14 December 2011 14:59 [Source: ICIS news]
DUBAI (ICIS)--Low refining capacity growth will lead to a tightening of petrochemical feedstock supply and other sources of raw material will be needed to help close that gap, a consultant said on Wednesday.
Oil-based sources will remain dominant in the coming years, but shale gas-based natural gas liquids (NGLs) and coal will help bridge the feedstock gap, said CRA International vice president Neil Checker during a presentation at the sixth annual GPCA (Gulf Petrochemicals & Chemicals Association) conference.
Although shale gas is often referred to as a potential global phenomenon, that is still mostly a US story when it comes to a chemical feedstock, he told attendees at the event.
The US will generate some 6m tonnes/year of new shale-based NGL feedstock supply over the next eight years, the consultant predicted.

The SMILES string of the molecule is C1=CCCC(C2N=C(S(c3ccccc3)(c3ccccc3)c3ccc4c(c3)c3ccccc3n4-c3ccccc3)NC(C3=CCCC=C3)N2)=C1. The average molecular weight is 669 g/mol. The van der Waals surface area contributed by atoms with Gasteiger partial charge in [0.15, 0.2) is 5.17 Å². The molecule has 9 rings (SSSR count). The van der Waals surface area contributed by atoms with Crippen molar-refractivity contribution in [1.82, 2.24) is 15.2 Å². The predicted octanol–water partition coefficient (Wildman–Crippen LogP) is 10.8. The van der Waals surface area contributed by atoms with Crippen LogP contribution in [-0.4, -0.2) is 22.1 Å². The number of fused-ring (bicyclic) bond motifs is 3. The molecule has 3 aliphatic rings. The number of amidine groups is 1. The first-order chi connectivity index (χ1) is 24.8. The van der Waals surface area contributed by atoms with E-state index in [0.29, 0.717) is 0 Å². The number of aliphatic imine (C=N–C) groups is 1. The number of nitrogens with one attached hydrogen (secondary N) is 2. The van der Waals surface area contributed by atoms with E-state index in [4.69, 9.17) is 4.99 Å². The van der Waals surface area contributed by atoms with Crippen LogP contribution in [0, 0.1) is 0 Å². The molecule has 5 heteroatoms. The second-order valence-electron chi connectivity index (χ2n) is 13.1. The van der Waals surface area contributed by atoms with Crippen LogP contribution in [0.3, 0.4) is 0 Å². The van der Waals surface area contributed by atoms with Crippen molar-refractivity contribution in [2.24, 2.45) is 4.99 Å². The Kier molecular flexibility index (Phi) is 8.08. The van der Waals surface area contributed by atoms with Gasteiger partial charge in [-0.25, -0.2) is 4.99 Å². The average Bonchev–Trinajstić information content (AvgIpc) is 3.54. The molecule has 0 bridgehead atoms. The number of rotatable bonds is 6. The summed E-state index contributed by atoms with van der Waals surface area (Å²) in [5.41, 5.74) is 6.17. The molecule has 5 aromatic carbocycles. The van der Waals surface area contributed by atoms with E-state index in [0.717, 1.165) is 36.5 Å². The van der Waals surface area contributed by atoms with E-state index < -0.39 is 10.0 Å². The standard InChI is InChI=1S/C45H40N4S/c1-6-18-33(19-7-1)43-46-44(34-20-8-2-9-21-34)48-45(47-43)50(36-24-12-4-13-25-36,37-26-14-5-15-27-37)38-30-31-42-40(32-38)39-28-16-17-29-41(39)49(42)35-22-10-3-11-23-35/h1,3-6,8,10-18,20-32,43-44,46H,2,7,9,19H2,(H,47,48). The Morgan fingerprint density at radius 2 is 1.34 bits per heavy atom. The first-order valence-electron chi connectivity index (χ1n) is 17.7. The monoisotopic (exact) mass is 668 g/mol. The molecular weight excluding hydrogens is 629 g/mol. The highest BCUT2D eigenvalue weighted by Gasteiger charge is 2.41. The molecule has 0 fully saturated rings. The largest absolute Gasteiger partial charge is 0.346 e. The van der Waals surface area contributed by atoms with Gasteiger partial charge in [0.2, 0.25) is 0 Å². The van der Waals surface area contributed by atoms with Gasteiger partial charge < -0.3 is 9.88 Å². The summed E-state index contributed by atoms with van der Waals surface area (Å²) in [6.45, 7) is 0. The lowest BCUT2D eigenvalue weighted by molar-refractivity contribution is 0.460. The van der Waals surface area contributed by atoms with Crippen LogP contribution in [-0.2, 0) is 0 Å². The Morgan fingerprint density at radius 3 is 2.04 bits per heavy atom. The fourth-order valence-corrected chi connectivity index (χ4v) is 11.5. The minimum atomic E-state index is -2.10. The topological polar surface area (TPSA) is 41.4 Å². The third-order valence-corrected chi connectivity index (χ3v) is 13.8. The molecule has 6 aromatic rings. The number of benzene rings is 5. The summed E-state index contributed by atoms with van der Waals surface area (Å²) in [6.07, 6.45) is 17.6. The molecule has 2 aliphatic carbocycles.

He said that volume would be enough for an additional 5m tonnes/year of olefins and 4.5m tonnes/year of polyolefins in the coming years.
Coal will also play a key role in meeting olefins feedstocks needs, particularly in China, Checker said.
China will continue to rely on imports, but increased coal-to-olefins production in the country will reduce its dependence on foreign monomer, he added.
Bio-plastics will also grow as an alternative to oil-based plastics, but the share of plastics made from renewable feedstocks will remain very small when compared with other feedstocks.
The share of bio-plastic is 0.3% of the market now, Checker said, predicting that the figure will be less than 1% in 2020.
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